Drums are essential to African music, and as a style with origins in African-American aesthetics, it's natural that drums would be essential to jazz. There are many kinds of drums and many types of struck instruments that make up the "percussion" section of a jazz group.
The classic drumset consists of a bass drum (sideways), a snare drum, a second drum with a deeper sound (tom), and cymbals on a stand. The drummer can add an almost unlimited number of drums, cymbals and smaller instruments to the set-up. These small instruments can be common sounds such as cowbell, or exotic sounds from almost any culture of the world.
The drummer traditionally sits at the back of the jazz ensemble, but could sometimes be heard as a soloist. During the Swing Era, many drummers had their turn in the limelight. One of the first big stars of the drumset was Gene Krupa (above) who got his start with the Benny Goodman Orchestra, then went on to lead his own group. He was followed by Buddy Rich, who started his career as a small child in the 1920s, then led his own band and gained national recognition through television appearances, staying active well into the 1980s.
Most of the best drummers have appeared as "sidemen" accompanying soloists as part of the standard jazz rhythm section (guitar or piano, bass, and drums). Because of this, it's difficult to categorize drummers by style. The drumset is the backbone of all the styles, but different parts will be featured. For example, "cool" or West Coast jazz drummers use "brushes" on cymbals for a distinct, soft tone. In Latin-influenced groups hand percussion such as maracas may be more prominent. Many drummers have led long careers spanning styles and adapted to different circumstances. The following is a rough breakdown:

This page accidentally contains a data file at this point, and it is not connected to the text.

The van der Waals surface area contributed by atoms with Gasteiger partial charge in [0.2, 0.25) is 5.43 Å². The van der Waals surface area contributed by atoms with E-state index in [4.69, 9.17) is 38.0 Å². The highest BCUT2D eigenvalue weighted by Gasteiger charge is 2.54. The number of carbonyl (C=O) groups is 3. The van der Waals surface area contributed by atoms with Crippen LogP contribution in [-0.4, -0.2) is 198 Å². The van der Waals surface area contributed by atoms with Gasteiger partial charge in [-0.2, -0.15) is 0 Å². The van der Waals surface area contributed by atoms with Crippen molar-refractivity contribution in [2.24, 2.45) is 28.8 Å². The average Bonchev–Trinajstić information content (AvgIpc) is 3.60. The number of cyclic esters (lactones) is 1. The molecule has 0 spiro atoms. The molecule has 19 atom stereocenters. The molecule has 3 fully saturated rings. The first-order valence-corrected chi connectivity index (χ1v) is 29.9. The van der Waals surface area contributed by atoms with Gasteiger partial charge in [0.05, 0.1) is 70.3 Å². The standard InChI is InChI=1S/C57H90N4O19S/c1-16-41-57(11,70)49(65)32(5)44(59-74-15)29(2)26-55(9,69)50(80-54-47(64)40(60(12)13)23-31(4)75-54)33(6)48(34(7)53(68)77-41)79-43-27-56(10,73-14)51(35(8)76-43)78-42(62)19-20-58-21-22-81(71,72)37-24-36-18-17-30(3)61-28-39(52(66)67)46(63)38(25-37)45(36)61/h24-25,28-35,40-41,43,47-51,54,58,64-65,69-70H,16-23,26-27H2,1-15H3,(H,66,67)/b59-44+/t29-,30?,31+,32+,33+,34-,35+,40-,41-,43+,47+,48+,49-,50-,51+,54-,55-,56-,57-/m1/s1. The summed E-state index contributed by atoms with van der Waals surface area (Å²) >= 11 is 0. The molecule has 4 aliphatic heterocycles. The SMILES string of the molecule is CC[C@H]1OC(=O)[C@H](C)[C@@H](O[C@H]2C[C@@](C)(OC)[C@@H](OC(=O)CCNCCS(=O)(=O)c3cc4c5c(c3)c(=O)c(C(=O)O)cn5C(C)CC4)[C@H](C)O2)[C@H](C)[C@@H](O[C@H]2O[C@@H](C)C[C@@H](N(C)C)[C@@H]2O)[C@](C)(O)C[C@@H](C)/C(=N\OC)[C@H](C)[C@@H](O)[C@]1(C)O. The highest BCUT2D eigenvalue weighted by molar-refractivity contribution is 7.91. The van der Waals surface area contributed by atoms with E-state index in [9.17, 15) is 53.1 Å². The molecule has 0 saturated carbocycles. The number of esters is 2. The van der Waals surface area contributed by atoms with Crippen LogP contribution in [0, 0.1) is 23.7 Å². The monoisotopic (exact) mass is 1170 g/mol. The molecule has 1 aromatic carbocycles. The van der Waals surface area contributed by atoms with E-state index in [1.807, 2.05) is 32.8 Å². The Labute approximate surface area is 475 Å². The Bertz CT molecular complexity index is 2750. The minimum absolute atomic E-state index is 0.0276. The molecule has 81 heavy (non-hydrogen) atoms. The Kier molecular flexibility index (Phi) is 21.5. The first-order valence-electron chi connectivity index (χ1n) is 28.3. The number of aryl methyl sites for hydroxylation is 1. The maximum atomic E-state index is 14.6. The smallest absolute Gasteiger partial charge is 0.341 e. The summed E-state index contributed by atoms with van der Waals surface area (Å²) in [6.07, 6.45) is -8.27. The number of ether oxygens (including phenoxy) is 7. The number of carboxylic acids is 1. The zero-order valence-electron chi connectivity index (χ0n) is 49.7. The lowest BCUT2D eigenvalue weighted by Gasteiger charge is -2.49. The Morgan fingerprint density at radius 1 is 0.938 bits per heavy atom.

Big Band percussionists:
- Lionel Hampton (vibraphone)
- Louis Bellson(Count Basie Orchestra).
- Mel Lewis (Stan Kenton, Thad Jones/Mel Lewis Big Band)
- Ed Shaughnessy (Benny Goodman, Tommy Dorsey, Count Basie, Tonight Show Orchestra)
- Max Roach (with many of bop's greatest stars),
Ed Thigpen (as part of many groups organized by Norman Granz for the Verve label)
- Art Taylor (with John Coltrane and others)
- Art Blakey with the Jazz Messengers
- Elvin Jones (with John Coltrane and others)
Cool jazz drummers:
- Airto (Moreira), with Weather Report,
- Billy Cobham (Mahavishnu Orchestra, New York Jazz Quartet),
- Danny Gottleib (Mahavishnu Orchestra, Pat Metheny Group),
- Dave Weckl (with Chick Corea and his own band),
- Jack DeJohnette (one of the hardest working drummers in jazz! He has also put together an instructional DVD: "Musical Expression on the Drumset)
- Bill Bruford (played in both rock bands - Genesis - and jazz)
- Cal Tjader (Latin jazz)
- Chico Hamilton defies definition. He has played with big bands (Duke Ellington, Count Basie) but also with Dexter Gordon and others in smaller venues through the decades.